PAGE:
Study of Reproductive Success and other Aspects in Pollinators and Biological Controllers within Urban Green Areas to Conserve Ecosystem Services

Sofia Graffigna

Bees and wasps play a fundamental role in the health of ecosystems through processes such as pollination (ensures the reproduction of plants of nutritional and economic importance) and natural biological control (regulates populations of spiders, arthropods and other crop pests, diseases and weeds). Both bees and wasps are experiencing population declines and the main causes are urbanization and climate change. Urbanization can exert selective pressure on certain traits in animals, leading to ecological and evolutionary changes. There are characteristics in bees and wasps that can make them more vulnerable to certain ecosystems. Body size is a determining trait for individuals in a population. Larger individuals are known to be better pollinators than smaller individuals of the same species because they carry more pollen and have greater flight ranges. Females with larger body sizes have the ability to generate a greater number of offspring and the body size of an adult is directly proportional to the amount of food that the larva ingests during its development. A larger wasp will have an easier time hunting. Solitary females with good feeding conditions, the sex ratio of the offspring is biased towards females, who have higher energy requirements than males. Urbanization could be affecting body size and/or sex ratio. In any case, little is known about the situation of bees and wasps that nest in pre-existing cavities within cities with different degrees of urbanization.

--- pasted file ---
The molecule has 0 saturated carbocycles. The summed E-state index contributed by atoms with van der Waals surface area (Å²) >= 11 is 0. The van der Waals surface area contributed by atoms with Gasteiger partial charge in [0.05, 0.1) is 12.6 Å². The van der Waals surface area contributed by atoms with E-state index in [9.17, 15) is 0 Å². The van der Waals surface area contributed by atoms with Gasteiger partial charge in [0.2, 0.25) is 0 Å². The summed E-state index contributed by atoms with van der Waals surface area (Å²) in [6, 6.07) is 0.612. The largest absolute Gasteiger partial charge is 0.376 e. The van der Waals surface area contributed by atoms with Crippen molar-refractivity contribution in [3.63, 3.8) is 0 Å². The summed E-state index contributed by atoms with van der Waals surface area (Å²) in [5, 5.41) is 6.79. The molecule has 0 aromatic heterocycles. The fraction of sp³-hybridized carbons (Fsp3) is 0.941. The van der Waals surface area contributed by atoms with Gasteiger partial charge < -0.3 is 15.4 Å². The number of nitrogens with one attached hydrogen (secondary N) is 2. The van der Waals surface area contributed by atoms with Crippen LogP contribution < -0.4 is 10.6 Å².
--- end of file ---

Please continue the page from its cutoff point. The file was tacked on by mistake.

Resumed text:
Green areas and urban reserves that have a good abundance and diversity of floral resources, will be able to house wild wasps and bees, and in turn, will contribute to the maintenance of the local flora. The objective of my work will be to determine the influence of urbanization on reproduction, body size and sex ratio in communities of bees and wasps that nest in pre-existing cavities along an urban gradient. Therefore, conservation plans for pollinators and biological controllers (such as the incorporation of hotels for insects) can be generated to mitigate the impact of global change and maintain ecosystem services. In addition, from this work, planning strategies for urban green areas could be generated. Although the work is directed primarily at the conservation of native bees and wasps, these projects would also contribute to the conservation of native flora in general. With this information I will help prevent the loss of pollinators and will also contribute to improving the quality of life of citizens and environmental safety.

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